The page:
The Peshwa first rose against the English in 1817. A short campaign ended with the annexation of the territories of the Peshwa, who was sent a state prisoner to Bithur on the Ganges. After the defeat of his army at Mehidper, Holkar was forced, by the treaty of Mandeswar, to renounce his rights to Tonk Eampura, Bundi, and all other places north of the Bundi hills. Subsequently, however, Sir G. Barlow restored to him Eampura and the territory north of the Bundi hills. The principality of Sagar was likewise annexed. Sindia, who had been intriguing against the English with the Nepal ministry, was forced to cede the district of Ajmere and to renounoe his claims of tribute on the Eajputs. Apa Sahib of Nagpur was after a short campaign deposed.
The British supremacy was recognised in all the Rajput states in 1817, 1818, and 1823 ; in the Malwa states: Bhopal (1817), Indore (1818), Dewas (1818), Jaora (1818), Dhar(1819); in Bundelkhand: Orchha, or Tehri (1812), Rewa (1813), Samptar (1817); in Kolhapur (1812); in Sawantwadi (1819); in Cutch (1816 and 1819); in Kapurthala (1809); in Qarhwal (1820). In Kathiawar the British acquired the Peshwa's share in the supreme authority in 1817 and the Gaekwar's rights in 1820.
Under Lord Amherst, after the first Burmese war (1824-1826), the Burmese government ceded Arakan and Tenasserim, and gave up its claims to Assam, Cachar, and Jaintia (see map 32). Coorg and Karnul were annexed in 1834 and 1841, because their rulers became insane and oppressed the people. Sindh was annexed after the Sindh oampaign in 1843. In 184
5 the Sikhs made an unprovoked attack on the British possessions. Hard-fought battles took place at Mudki, Firuzshar, and Sobraon, but at last the victorious English entered Lahore, the capital of the Sikhs, and a peace was concluded in 1846. The Jalandhar Doab, i.e., the country between the Bias and Sutlej, was annexed to the British possessions, and Kashmir made over to Golab Singh, a prominent Sikh leader, who agreed to pay the cost of the war. In 1832 Cachar lapsed to the sovereign power. . The British supremacy was recognised by the following states: Bahawalpur in 1838, Mandi and Suket in 1846, Chamba in 1847, Kashmir in 1846. Agra was constituted a distinct province under a Lieutenant-Governor, by Lord W. Bentinck in 1834.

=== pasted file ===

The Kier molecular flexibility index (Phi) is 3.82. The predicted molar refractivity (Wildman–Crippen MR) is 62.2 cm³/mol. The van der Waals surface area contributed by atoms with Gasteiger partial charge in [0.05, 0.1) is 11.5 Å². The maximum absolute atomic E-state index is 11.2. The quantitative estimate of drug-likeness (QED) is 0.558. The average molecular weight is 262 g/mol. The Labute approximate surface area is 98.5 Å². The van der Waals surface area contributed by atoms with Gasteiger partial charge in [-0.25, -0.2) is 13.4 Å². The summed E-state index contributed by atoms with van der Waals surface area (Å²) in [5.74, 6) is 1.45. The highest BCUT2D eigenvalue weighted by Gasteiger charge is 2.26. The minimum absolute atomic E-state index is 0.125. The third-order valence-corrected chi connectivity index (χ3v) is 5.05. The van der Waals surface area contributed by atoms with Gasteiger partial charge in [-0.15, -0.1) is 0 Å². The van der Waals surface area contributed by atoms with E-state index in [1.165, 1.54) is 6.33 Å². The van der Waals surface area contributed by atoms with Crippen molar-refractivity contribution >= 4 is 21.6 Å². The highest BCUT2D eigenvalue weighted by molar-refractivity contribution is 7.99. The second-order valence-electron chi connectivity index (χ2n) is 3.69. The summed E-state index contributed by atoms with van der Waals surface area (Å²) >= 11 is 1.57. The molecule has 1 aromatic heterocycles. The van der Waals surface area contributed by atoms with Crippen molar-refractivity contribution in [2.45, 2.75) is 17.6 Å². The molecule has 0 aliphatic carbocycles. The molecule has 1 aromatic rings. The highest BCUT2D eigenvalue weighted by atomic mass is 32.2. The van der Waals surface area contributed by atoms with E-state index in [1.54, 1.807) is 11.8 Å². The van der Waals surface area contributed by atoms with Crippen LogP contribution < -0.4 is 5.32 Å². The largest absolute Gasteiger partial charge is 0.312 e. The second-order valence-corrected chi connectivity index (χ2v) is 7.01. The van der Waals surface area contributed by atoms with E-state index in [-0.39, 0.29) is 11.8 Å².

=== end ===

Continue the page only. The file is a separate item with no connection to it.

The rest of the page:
Under Lord Dalhousie (1848-1856) another period of annexation began. Lord Dalhousie’s administration did three things in India. He extended its frontiers, so as to bring them into inevitable although indirect contact with a great European nation on the one side, and with an ancient Asiatic power on the other.
He at the same time consolidated the East India Company’s internal possessions and the intervening Feudatory States, into the true beginnings of a united Indian Empire. The power of the Sikhs was finally broken in the battle of Gujrat (1849) and the Punjab annexed. Satara lapsed to the paramount power in 1848, because the raja died leaving no natural heir. Pegu was annexed after the second Burmese war in 1853. Nagpur lapsed to the ruling power in 1853, there being no heir to the throne on the raja's death. Berar was assigned to the English as payment for the subsidiary force in 1853. Jhansi lapsed to the paramount power in 1853. Oudh was annexed in 1856.
But perhaps his most permanent claim on the gratitude of his country is that by his far-reaching schemes of railways, roads, canals, and public works, he inaugurated the great revolution which has converted the agricultural India of antiquity into the manufacturing and mercantile India of our own day. Expansion of territory, unification of territory, and the drawing forth of material resources, these were the three labours given to Lord Dalhousie to accomplish in India: and in the three words, conquest, consolidation, and development, his work may be summed up.
Lord Dalhousie found India an isolated country. In the North-west a powerful and warlike people, the Sikhs, lay between us and Central Asia. By the annexation of the Punjab, Lord Dalhousie abolished that intervening military nationality. He advanced the British boundary to the foot of the mountains, and made British officers the wardens of the passes. Since his time the North-western frontier of India has been garrisoned by British armies, alike against the Muhammadan races of Central Asia and against Russia. Asiatic relations with Russia, which had previously been fitful, were brought by the conquest of the Punjab, gradually but inevitably, within the normal sphere of European diplomacy. The supreme factors in Indian foreign policy had been transferred from Calcutta and Lahore to London and St. Petersburg.